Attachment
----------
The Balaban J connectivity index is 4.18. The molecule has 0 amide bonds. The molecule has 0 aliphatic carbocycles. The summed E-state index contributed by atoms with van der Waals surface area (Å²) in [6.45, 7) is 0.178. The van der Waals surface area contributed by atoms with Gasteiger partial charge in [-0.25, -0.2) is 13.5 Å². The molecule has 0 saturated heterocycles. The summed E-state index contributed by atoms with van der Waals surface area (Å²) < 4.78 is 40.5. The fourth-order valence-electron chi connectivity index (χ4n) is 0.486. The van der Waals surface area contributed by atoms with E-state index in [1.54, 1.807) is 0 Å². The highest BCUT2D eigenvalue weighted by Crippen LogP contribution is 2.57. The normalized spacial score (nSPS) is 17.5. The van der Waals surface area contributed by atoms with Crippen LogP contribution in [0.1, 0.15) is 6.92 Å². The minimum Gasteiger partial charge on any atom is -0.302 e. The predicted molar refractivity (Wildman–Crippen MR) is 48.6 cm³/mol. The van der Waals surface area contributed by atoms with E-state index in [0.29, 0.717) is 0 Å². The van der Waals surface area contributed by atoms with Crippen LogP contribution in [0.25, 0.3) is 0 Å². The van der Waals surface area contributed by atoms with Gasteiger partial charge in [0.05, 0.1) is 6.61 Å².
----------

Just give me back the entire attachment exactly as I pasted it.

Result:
The Balaban J connectivity index is 4.18. The molecule has 0 amide bonds. The molecule has 0 aliphatic carbocycles. The summed E-state index contributed by atoms with van der Waals surface area (Å²) in [6.45, 7) is 0.178. The van der Waals surface area contributed by atoms with Gasteiger partial charge in [-0.25, -0.2) is 13.5 Å². The molecule has 0 saturated heterocycles. The summed E-state index contributed by atoms with van der Waals surface area (Å²) < 4.78 is 40.5. The fourth-order valence-electron chi connectivity index (χ4n) is 0.486. The van der Waals surface area contributed by atoms with E-state index in [1.54, 1.807) is 0 Å². The highest BCUT2D eigenvalue weighted by Crippen LogP contribution is 2.57. The normalized spacial score (nSPS) is 17.5. The van der Waals surface area contributed by atoms with Crippen LogP contribution in [0.1, 0.15) is 6.92 Å². The minimum Gasteiger partial charge on any atom is -0.302 e. The predicted molar refractivity (Wildman–Crippen MR) is 48.6 cm³/mol. The van der Waals surface area contributed by atoms with E-state index in [0.29, 0.717) is 0 Å². The van der Waals surface area contributed by atoms with Crippen LogP contribution in [0.25, 0.3) is 0 Å². The van der Waals surface area contributed by atoms with Gasteiger partial charge in [0.05, 0.1) is 6.61 Å².